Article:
I think of Ava DuVernay’s film “Middle of Nowhere,” and of Emayatzy Corinealdi as Ruby, a brown-skinned woman with a round face, fierce eyes, and an expectation for her husband’s eventual release from prison. She looked different than many of the black female leads I’d seen, and this excited me because I look different than many of the images I constantly ingest. She was a reflection of black women we don’t see, women who come home from work, tired, and sit in a dark room, or go to sleep in the middle of the day. There was a lived-in quality to these scenes, and to this character.

In just about every public appearance, Lupita Nyong’o astonishes the world with her smile, humility, physical beauty, her cropped haircut, dashing gowns, and her smooth, dark brown skin. She is not the black female protagonist I see in mainstream films, and it’s because of this, that she’s needed there. Aside from talent, a large part of any romantic genre film, has to do with the look of its lead actors. As viewers, we want to fall in love too. Who wouldn’t want to look at Lupita Nyong’o and Michael B. Jordan for two hours? Is that even a question?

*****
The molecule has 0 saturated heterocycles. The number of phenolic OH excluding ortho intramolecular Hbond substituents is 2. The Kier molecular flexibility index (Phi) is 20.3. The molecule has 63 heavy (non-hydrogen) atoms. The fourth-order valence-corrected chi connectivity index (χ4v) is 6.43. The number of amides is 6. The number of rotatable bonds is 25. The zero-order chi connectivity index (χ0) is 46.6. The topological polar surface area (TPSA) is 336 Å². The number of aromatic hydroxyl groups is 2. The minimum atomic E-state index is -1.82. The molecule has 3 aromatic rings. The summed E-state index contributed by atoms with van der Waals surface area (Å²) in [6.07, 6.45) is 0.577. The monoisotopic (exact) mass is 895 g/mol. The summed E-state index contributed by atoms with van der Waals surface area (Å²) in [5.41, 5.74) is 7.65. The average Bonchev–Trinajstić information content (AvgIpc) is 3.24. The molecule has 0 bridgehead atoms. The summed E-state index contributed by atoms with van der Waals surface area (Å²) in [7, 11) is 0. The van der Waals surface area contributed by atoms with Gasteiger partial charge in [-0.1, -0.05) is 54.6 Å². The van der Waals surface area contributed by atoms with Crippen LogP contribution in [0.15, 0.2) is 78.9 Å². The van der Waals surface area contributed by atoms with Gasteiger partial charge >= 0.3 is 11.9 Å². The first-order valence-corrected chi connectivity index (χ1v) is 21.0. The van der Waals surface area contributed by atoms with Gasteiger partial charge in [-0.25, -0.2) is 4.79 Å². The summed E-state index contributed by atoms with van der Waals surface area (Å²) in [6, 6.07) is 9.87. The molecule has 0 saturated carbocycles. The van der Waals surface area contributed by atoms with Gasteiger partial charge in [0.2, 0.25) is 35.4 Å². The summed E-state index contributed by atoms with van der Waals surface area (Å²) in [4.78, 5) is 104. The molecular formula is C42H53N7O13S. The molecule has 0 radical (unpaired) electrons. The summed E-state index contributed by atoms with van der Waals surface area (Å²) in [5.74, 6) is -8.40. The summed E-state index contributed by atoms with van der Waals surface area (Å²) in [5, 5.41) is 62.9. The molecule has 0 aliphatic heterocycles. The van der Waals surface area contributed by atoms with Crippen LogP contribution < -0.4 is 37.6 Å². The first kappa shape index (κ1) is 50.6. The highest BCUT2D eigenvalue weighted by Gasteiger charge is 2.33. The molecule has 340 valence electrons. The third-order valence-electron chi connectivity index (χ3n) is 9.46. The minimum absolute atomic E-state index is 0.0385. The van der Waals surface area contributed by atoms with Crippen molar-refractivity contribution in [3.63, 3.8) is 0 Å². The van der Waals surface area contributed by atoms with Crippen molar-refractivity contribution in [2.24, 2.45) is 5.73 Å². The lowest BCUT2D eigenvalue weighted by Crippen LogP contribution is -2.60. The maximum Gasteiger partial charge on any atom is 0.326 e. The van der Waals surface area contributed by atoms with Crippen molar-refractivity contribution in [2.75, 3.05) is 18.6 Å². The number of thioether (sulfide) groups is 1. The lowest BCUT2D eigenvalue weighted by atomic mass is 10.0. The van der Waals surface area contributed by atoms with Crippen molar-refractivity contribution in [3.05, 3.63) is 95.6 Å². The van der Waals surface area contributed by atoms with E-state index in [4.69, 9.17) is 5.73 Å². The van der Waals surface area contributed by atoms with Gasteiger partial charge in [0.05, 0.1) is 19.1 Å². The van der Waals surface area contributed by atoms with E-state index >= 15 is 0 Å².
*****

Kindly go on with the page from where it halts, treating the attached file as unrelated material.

Both actors have stepped into the spotlight for humanizing characters on the bottom rungs of society. Oscar Grant was an unfaithful boyfriend and loving father killed on New Years Eve, while Patsey, a female field-hand, picked more cotton than any man, but faced constant brutality from the plantation owner. Both roles required total commitment to the vulnerability in these heavily contested spaces, and both performances aroused audience emotion, causing us to wonder about Patsey and Oscar Grant for days and months afterward, and to leave the theater with a full heart. Can you imagine what they could do in a love story?

So, will we ever see this film? I hope so. And, what would be the obstacles to getting it made? The same systemic obstacles that prevent any Octavia Butler novels from being adapted into films, or kept Theodore Witcher from making another film after “Love Jones.” The same reasons that prompted Viola Davis to speak about the lack of roles offered to her, and why certain young, talented actresses like Adepero Oduye and Emayatzy Corinealdi, aren’t racking up roles left and right like their white counterparts.

It’s difficult to do or be something different, when popular systems of preference and importance are built on foundations that don’t include you, your image, or your idea of love. When black men and women’s lives can be so easily extinguished in our own society, it becomes hard to think about Hollywood embracing an organic love story between a black woman and a black man, or between a black woman and a black woman. So, that leaves us- the independent black filmmakers and supporters- to love, to make different images, to evoke passion, to write a movie for Lupita and Michael, and others like them. I’m starting now.

Nijla Mu’min is a writer and filmmaker from the East Bay Area. She is currently in development on her feature film debut, “Jinn.” Visit her website here.